Statistical Analyses
Standard linear and nonlinear regression analyses were performed with a commercial statistical package (Fig-Sys; Biosoft) that used the Marquardt-Levenberg algorithm. Significance levels of the Pearson's correlation coefficient were obtained by using the t-statistic with n − 2 degrees of freedom. 
Results
Since active forms of MMP-2 and -9 were more likely to be present in peripheral rather than macular regions, for illustrative purposes, a zymogram of combined peripheral Bruch's extract from donors aged 79 and 84 years is depicted in Figure 2. Gelanolytic activity was observed as clear bands against a dark background with a total of six species being discernible. Four of these bands correspond to the monomeric forms of pro- and active MMP-2 (72 and 66 kDa) and MMP-9 (97 and 85 kDa, respectively) species. Two additional high-molecular-weight forms (designated HMW1 and -2) were also present corresponding to approximate molecular masses of 195 and 391 kDa, respectively—values determined from log plots of migratory distance versus logMW. 
Figure 2.
 
Standard zymogram of gelatinase species present in extracts of human Bruch's–choroid preparations shows combined Bruch's–choroid extract from the peripheral regions of donors aged 79 and 84 years. Six gelanolytic bands were clearly identifiable: bands HMW1 and -2 (195 and 391 kDa), pro and active forms of MMP-9 (97 and 85 kDa), and pro and active forms of MMP-2 (72 and 66 kDa).
Figure 2.
 
Standard zymogram of gelatinase species present in extracts of human Bruch's–choroid preparations shows combined Bruch's–choroid extract from the peripheral regions of donors aged 79 and 84 years. Six gelanolytic bands were clearly identifiable: bands HMW1 and -2 (195 and 391 kDa), pro and active forms of MMP-9 (97 and 85 kDa), and pro and active forms of MMP-2 (72 and 66 kDa).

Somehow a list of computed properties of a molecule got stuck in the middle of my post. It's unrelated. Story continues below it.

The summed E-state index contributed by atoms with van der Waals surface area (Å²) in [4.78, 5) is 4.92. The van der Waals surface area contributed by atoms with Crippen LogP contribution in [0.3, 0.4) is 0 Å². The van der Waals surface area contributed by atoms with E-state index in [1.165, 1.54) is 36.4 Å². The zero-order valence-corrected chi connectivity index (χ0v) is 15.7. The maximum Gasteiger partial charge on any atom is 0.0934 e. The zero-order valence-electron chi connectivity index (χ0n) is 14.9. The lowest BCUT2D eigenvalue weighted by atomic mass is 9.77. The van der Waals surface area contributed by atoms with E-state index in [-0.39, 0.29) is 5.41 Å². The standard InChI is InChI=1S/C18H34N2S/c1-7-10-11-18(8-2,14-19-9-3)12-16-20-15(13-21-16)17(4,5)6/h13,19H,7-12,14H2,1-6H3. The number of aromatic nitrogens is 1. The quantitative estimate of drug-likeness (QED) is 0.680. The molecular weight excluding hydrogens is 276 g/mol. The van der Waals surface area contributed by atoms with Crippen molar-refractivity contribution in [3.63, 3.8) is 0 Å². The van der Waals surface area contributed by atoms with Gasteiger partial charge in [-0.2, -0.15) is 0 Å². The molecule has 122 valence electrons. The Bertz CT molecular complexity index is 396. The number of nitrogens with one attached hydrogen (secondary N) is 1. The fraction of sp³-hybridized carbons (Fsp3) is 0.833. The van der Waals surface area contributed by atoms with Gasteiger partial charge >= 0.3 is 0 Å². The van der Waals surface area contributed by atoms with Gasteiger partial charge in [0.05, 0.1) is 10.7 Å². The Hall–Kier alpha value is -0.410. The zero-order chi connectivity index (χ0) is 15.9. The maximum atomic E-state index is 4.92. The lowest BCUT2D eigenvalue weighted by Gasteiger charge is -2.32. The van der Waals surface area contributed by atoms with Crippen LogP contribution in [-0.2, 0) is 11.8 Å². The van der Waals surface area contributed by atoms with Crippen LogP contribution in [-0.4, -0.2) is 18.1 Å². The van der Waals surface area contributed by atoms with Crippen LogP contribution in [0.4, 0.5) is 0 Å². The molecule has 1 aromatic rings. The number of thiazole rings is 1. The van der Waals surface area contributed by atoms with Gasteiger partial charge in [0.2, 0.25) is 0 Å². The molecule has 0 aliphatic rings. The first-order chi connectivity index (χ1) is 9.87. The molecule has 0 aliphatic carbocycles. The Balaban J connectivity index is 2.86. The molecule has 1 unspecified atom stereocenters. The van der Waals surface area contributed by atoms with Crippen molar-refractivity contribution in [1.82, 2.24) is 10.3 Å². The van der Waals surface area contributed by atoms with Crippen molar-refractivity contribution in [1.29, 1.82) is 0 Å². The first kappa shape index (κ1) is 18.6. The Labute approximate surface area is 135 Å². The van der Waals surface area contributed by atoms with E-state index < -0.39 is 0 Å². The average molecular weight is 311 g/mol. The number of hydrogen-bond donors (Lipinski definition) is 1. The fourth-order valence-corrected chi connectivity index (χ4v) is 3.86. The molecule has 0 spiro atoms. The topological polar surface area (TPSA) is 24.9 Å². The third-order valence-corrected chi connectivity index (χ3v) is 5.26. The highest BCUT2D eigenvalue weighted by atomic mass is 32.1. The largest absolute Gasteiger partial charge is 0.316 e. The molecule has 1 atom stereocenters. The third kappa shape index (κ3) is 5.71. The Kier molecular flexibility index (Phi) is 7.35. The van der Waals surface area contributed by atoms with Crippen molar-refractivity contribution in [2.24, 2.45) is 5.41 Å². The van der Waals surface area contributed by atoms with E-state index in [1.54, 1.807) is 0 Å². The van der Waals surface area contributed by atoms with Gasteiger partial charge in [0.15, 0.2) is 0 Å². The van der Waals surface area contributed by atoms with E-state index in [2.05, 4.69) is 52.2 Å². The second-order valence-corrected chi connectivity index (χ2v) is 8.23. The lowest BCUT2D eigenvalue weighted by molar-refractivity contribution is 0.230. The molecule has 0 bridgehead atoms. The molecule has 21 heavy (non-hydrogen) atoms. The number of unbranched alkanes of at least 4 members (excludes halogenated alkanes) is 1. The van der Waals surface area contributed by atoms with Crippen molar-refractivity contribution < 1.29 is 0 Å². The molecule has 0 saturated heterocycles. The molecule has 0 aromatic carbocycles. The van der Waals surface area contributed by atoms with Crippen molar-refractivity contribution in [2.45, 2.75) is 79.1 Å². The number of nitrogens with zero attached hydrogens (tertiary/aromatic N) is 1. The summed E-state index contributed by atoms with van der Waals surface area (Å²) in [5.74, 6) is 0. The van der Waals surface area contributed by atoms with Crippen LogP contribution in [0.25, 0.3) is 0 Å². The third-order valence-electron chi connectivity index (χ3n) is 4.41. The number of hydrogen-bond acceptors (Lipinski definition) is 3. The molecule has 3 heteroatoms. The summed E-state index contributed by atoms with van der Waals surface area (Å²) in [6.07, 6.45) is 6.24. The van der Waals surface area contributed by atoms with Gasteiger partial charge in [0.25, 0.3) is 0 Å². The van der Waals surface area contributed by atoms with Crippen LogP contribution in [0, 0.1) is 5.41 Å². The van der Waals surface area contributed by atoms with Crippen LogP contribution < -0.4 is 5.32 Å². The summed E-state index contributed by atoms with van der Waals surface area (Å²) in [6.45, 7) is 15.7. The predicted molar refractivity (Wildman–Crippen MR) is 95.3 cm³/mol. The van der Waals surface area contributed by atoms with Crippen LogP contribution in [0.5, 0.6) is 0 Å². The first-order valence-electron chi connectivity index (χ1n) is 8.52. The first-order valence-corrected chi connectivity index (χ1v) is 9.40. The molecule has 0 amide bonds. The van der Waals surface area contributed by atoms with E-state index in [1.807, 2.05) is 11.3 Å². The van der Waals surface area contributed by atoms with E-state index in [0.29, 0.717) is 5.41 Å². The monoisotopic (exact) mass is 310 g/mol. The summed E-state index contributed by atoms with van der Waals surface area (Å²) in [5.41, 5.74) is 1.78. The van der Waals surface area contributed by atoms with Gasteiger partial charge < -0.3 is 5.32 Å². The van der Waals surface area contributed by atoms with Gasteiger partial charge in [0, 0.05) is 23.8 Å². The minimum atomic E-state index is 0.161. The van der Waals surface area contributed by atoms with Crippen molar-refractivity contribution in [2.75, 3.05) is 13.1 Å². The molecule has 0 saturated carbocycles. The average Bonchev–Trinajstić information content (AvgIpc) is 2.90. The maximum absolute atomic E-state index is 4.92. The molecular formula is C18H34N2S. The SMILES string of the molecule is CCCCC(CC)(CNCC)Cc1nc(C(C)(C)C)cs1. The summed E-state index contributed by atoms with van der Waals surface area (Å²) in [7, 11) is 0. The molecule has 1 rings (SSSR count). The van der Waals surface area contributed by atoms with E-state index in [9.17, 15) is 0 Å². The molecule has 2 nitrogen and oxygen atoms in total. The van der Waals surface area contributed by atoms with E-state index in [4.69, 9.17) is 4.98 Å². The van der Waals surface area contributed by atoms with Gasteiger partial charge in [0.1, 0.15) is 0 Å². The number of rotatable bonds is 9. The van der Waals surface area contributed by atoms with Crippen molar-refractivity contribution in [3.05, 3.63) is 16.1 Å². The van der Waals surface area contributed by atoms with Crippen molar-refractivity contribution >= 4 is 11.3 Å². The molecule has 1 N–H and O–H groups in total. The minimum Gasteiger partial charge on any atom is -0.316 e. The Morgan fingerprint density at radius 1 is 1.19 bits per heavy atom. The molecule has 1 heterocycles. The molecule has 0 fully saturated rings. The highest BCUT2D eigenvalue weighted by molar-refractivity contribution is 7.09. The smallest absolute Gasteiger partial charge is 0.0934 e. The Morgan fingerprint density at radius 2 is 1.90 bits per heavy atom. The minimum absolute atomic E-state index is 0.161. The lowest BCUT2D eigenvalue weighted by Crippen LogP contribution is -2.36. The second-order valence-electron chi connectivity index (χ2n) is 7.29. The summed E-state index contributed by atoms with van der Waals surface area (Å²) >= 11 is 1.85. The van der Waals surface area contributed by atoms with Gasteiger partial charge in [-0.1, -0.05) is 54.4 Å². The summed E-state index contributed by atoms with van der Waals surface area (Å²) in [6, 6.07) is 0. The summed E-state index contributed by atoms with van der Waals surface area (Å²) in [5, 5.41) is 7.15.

A typical elution profile for MMPs of Bruch's membrane from an 83-year-old donor is depicted in Figure 3. Most of the free pool of gelatinase activity was released within the first hour of elution, with progressive reduction in amount released thereafter. By the fifth hour of collection, release was reduced to barely detectable levels. Subsequent removal of tissue and analysis showed the considerable presence of bound forms of gelatinase activity remaining in the preparation. After adjustment for the amount of eluant and activity remaining in the tissue, the level of bound pro-MMP-2 and pro-MMP-9 was determined to be 20% and 48% of total activity for individual species, respectively. 
Figure 3.
 
Zymogram of eluted and membrane-bound MMP species in Bruch's membrane from the macular region of an 83-year-old donor showed rapid release of MMPs in the first hour with progressive reduction until only a trace of activity was observed in the fifth hour of collection. However, the tissue fraction extracted after the elution period showed substantial activity bound to the preparation.
Figure 3.
 
Zymogram of eluted and membrane-bound MMP species in Bruch's membrane from the macular region of an 83-year-old donor showed rapid release of MMPs in the first hour with progressive reduction until only a trace of activity was observed in the fifth hour of collection. However, the tissue fraction extracted after the elution period showed substantial activity bound to the preparation.
Comparative elution profiles between PBS and DMEM as eluant showed the percentage of bound species to be virtually identical in both the young (21-year-old) and the aged (82-year-old) donor (Fig. 4). For the 21-year-old donor, the percentage of bound MMP species between PBS and DMEM, respectively, was HMW2 (73% and 80%); HMW1 (46% and 47%); MMP-9 (34% and 31%); and MMP-2 (4% and 3%). Bound levels were higher in the 82-year-old donor but similar between PBS and DMEM, respectively: HMW2 (99% and 93%); HMW1 (82% and 82%); MMP-9 (64% and 62%); and MMP-2 (30% and 25%). Thus, PBS as eluant was a suitable agent for determining the bound fractions of the various MMP species in this study. 
Figure 4.